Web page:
It really is. And so what happened was Pharaoh was told to save up one fifth of the harvest, and one fifth is 20%. And to do that for up to seven years and to store it for the bad times, or economic winter, that’s to follow. So using this biblical example that we’ve just looked at and applying math to it, here are four examples of what you should be saving during the good times when the markets and economy are booming based on your household income. So we’re going to give a real simple example first, and then we’re going to try to put yourself somewhere in these categories.

Shawn:
For every $10,000 of annual income your household is making during the good times, you should be saving $2,000 per year

Bob:
Because that’s 20% of 10,000. That’s right.

Shawn:
So for a $100,000 annual household income, that’s $20,000 per year for seven years, which equals $140,000 for cash reserves by using this biblical example.

Bob:
Just stop right there. I want to let that sink in. So if you’re making $100,000 income based on this example that we’ve just looked at in scripture, you should be saving $20,000 per year for up to seven years, which equals $140,000. Now you may be thinking I’m crazy, but this is the biblical example that we’re looking at here. It’s the Bible. Don’t look at me if you’re thinking that. What about a $200,000 income?

Shawn:
Well, for $200,000, that’s a savings of $40,000 a year, which adds up to $280,000 of cash reserves after seven years. I’ll do two more examples to help us wrap our head around this. For a $400,000 income, you’d be saving $80,000 per year, which brings you up to $560,000 in cash reserves at the end of the seven years. And finally, for a $500,000 income, that is a $100,000 a year savings or $700,000 in cash reserves after seven years.

Bob:
Do you find yourself fitting anywhere in there and thinking, wait a second, I have never heard this before. Maybe you and your spouse have a great income, and you’re making a hundred or $200,000 a year. Are you putting that kind of money away? 20% of that, even on up to seven years for those seven – the good years, we’re talking about during the good years – that is this biblical example. I just don’t think, Shawn, most people never realize from scripture what you need to have in cash reserves, but it’s very clear to us right here in Genesis 41. Isn’t this a great example that we should follow?

Shawn:
Absolutely.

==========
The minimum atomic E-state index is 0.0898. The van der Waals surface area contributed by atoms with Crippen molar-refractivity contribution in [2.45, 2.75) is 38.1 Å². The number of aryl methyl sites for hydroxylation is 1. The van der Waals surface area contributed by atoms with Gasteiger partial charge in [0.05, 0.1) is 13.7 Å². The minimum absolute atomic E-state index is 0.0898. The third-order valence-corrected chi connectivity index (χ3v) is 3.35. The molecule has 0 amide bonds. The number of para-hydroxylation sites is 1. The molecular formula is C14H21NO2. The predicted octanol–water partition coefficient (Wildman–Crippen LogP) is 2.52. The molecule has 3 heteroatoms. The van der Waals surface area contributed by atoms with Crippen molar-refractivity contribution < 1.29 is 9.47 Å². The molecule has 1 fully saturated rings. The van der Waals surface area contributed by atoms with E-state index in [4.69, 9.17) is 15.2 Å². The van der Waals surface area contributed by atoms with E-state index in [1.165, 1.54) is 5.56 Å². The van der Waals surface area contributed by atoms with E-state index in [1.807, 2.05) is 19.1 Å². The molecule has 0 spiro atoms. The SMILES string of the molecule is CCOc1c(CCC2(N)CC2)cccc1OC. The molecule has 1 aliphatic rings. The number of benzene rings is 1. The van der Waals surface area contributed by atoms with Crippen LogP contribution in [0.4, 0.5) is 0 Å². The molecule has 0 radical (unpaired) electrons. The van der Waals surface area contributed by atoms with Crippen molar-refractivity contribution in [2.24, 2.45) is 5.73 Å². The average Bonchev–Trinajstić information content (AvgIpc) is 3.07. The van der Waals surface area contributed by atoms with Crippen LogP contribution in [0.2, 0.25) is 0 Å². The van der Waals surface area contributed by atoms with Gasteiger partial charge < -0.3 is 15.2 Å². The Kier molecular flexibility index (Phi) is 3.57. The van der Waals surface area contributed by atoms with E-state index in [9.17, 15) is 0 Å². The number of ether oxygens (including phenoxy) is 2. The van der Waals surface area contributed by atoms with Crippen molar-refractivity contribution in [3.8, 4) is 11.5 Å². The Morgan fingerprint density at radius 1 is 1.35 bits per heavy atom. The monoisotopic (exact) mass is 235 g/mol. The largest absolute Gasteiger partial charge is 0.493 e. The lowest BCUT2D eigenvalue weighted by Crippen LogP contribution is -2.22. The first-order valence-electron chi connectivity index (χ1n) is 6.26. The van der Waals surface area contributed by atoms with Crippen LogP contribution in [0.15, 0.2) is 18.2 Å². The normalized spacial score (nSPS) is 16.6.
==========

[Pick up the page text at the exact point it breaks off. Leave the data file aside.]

Bob:
I think that it is. I mean, I look at it like this because we’ve had such a good 7, 8, 9 years of an economic prosperity and things going great. Good times are not just about buying new cars and trucks and boats and second homes and more stuff, but it’s also using and applying God’s wisdom to prepare for economic winters that naturally follow boom times and bull markets like we’ve been in because scripture says it.

Shawn:
I like how this next scripture really speaks into all the new stuff you may be seeing people getting today when the economy is doing so well. So Proverbs 13:7, “One person pretends to be rich, yet has nothing. Another pretends to be poor, yet has great wealth.”

Bob:
And I’ve seen this many times. All those new cars and trucks and boats and toys and second homes and stuff you might be seeing someone else getting, it could just be a big facade with nothing to really back it up.

Shawn:
Yeah. Yes, absolutely. And the thing that I’ve seen just in my time, and I know I haven’t been around 30 years like you have Bob doing this, but just in the time that I’ve been an advisor and seeing people over and over not saving enough that they they’re investing, but no matter how good your money manager might be, they can’t save you from saving. And when you look at the look at these scriptures, it supports it. You need to be both saving and investing together and spending everything that you earn, whether you’re earning a $100,000 or $500,000 a year, if you aren’t putting some of that aside, it’s going to be a sticker shock when you try to retire and you can’t live on even a fraction of what you’ve been used to.